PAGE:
Prison privatization
With more than 2 million people incarcerated, our nation holds more people behind bars than Russia and China combined. Our prison inmate population has more than tripled since 1987. This incarceration effort requires an industry that employs more than 800,000 people. We have decided to “sub-contract” some of these jail-keeper services to private companies. The new prisons and medical facilities these corporations have constructed now house nearly 10% of all prison inmates, and this number is growing. Supporters claim privatized prisons are cheaper and more efficient than prisons operated by our government. They claim these jails can be built quickly, are equipped with the latest technology, are less crowded, and provide jobs for local communities. However, opponents believe that allowing the profit motive into the prison equation does not save money - it only encourages these companies to provide low-paying dangerous jobs for these communities. Private prison employees receive about half of what federal corrections officers are paid. Critics say this is why there are few, if any, economic benefits to communities where these facilities are located. They also say that privatizing prisons has given these corporations and their unions an incentive to lobby against reducing prison populations. Advocates claim that for-profit prison corporations are one of the biggest voices for longer prison sentences, and for more people to be incarcerated.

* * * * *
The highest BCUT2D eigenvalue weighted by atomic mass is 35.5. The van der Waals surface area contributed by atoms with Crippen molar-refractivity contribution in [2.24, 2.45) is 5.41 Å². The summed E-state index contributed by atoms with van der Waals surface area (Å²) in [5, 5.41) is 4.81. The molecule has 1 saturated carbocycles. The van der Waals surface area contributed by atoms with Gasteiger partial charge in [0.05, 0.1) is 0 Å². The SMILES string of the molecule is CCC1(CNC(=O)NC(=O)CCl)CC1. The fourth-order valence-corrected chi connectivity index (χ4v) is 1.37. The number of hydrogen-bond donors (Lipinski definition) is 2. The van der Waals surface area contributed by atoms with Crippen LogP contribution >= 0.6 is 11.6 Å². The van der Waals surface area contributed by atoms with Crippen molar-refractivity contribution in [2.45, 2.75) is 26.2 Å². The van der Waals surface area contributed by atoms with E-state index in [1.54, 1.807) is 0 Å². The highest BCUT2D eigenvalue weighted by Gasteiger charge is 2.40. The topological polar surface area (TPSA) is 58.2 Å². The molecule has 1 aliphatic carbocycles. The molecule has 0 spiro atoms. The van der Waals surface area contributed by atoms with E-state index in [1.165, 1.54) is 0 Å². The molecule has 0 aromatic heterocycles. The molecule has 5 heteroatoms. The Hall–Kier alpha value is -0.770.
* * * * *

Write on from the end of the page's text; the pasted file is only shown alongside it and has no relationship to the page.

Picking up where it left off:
Pending Legislation:
H.R.2470 - Private Prison Information Act of 2015

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Poll Opening Date
May 21, 2020
Poll Closing Date
May 27, 2020

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